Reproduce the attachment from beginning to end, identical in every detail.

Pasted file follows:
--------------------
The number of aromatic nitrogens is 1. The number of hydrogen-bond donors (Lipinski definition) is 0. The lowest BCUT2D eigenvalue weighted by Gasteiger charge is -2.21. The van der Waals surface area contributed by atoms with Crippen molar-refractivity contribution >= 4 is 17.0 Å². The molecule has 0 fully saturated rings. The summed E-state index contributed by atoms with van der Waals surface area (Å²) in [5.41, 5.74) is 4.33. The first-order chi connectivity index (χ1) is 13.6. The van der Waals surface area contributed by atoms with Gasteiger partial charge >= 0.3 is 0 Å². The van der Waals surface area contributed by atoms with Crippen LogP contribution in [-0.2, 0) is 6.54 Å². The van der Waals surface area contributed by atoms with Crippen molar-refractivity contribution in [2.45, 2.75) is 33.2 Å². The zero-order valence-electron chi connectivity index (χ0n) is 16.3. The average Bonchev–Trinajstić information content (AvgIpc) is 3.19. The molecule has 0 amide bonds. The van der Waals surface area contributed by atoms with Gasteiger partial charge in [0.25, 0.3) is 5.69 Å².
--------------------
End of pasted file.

The number of aromatic nitrogens is 1. The number of hydrogen-bond donors (Lipinski definition) is 0. The lowest BCUT2D eigenvalue weighted by Gasteiger charge is -2.21. The van der Waals surface area contributed by atoms with Crippen molar-refractivity contribution >= 4 is 17.0 Å². The molecule has 0 fully saturated rings. The summed E-state index contributed by atoms with van der Waals surface area (Å²) in [5.41, 5.74) is 4.33. The first-order chi connectivity index (χ1) is 13.6. The van der Waals surface area contributed by atoms with Gasteiger partial charge >= 0.3 is 0 Å². The van der Waals surface area contributed by atoms with Crippen LogP contribution in [-0.2, 0) is 6.54 Å². The van der Waals surface area contributed by atoms with Crippen molar-refractivity contribution in [2.45, 2.75) is 33.2 Å². The zero-order valence-electron chi connectivity index (χ0n) is 16.3. The average Bonchev–Trinajstić information content (AvgIpc) is 3.19. The molecule has 0 amide bonds. The van der Waals surface area contributed by atoms with Gasteiger partial charge in [0.25, 0.3) is 5.69 Å².